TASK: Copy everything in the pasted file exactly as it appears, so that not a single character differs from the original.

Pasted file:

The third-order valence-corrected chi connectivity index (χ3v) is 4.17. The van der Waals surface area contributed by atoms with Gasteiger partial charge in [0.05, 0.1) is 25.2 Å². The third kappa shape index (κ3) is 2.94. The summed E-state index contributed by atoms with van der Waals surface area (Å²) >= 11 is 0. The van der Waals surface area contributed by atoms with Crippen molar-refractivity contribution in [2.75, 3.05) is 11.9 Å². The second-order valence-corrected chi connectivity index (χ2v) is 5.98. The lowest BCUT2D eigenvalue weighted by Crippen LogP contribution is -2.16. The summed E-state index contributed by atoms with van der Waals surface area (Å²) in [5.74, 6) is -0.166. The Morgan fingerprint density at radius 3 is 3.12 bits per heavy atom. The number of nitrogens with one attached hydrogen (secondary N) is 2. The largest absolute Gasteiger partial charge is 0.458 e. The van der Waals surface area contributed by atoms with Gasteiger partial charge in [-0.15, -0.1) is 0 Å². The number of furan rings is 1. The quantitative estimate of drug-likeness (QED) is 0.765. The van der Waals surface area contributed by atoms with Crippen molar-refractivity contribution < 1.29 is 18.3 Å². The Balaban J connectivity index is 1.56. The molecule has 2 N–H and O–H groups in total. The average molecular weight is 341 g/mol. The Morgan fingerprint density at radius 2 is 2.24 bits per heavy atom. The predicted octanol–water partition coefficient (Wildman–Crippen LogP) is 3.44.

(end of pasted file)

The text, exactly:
The third-order valence-corrected chi connectivity index (χ3v) is 4.17. The van der Waals surface area contributed by atoms with Gasteiger partial charge in [0.05, 0.1) is 25.2 Å². The third kappa shape index (κ3) is 2.94. The summed E-state index contributed by atoms with van der Waals surface area (Å²) >= 11 is 0. The van der Waals surface area contributed by atoms with Crippen molar-refractivity contribution in [2.75, 3.05) is 11.9 Å². The second-order valence-corrected chi connectivity index (χ2v) is 5.98. The lowest BCUT2D eigenvalue weighted by Crippen LogP contribution is -2.16. The summed E-state index contributed by atoms with van der Waals surface area (Å²) in [5.74, 6) is -0.166. The Morgan fingerprint density at radius 3 is 3.12 bits per heavy atom. The number of nitrogens with one attached hydrogen (secondary N) is 2. The largest absolute Gasteiger partial charge is 0.458 e. The van der Waals surface area contributed by atoms with Gasteiger partial charge in [-0.15, -0.1) is 0 Å². The number of furan rings is 1. The quantitative estimate of drug-likeness (QED) is 0.765. The van der Waals surface area contributed by atoms with Crippen molar-refractivity contribution < 1.29 is 18.3 Å². The Balaban J connectivity index is 1.56. The molecule has 2 N–H and O–H groups in total. The average molecular weight is 341 g/mol. The Morgan fingerprint density at radius 2 is 2.24 bits per heavy atom. The predicted octanol–water partition coefficient (Wildman–Crippen LogP) is 3.44.